I'm teaching a course in organizational theory this semester, and our textbook lays out some basics right off the bat. Among these is that "The most common improvement strategy is upgrading management." (p. 9)
Which struck me because few in ed policy seem terribly concerned with it. Sure, we have some mayoral takeovers and some turnaround schools and new charters of course need to hire new leaders. But, in the grand scheme of things, I see little to no effort to seriously upgrade the management of schools -- at either the district or school levels.
Our attention, instead, focuses disproportionately on teachers. I don't want to suggest that blaming somebody else would be particularly productive, but I genuinely understand why more people aren't blaming educational leaders.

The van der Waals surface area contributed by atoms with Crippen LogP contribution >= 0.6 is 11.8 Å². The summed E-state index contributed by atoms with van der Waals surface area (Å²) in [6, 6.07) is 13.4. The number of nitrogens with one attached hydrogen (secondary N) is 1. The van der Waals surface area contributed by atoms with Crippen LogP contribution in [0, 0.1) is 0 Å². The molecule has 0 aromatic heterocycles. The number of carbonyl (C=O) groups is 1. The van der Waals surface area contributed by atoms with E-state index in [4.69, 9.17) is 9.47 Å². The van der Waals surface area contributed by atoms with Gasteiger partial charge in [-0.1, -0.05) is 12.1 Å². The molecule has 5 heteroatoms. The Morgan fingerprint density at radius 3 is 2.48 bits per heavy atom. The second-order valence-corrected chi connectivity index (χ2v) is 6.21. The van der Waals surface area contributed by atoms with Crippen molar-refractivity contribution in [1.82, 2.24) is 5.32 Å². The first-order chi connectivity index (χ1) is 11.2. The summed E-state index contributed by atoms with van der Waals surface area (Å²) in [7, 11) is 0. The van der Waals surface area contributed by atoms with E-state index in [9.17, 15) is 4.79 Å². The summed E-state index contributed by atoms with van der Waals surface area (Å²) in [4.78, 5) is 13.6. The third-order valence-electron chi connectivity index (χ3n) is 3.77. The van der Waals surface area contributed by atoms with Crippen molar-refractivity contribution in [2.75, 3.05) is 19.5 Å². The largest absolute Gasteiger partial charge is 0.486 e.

The authors continue "Modern mythology promises that organizations will work splendidly if well managed." Which also struck me, since I rarely here about a school needing only a great principal to succeed. And, actually, outside of a few success stories (e.g. the KIPPs), I don't hear much of anything about great school leaders.
So I guess the flip side would be that people don't particularly credit school and district leaders for success either.
I should add one caveat to both of those conjectures, though: at the very local level (think of your child's school or your local district), I think educational leaders tend to receive a fair amount of scrutiny and both the flak and praise that go along with that.
At the national level, though, I hear almost nothing. Concerted efforts to recruit or train more talented leaders are few and far between. New evaluation and merit pay schemes for leaders have been quietly implemented some places, but received little attention. And op-ed pages are silent about the need to upgrade our school management if we want to solve the civil rights problem of our generation. Puzzling.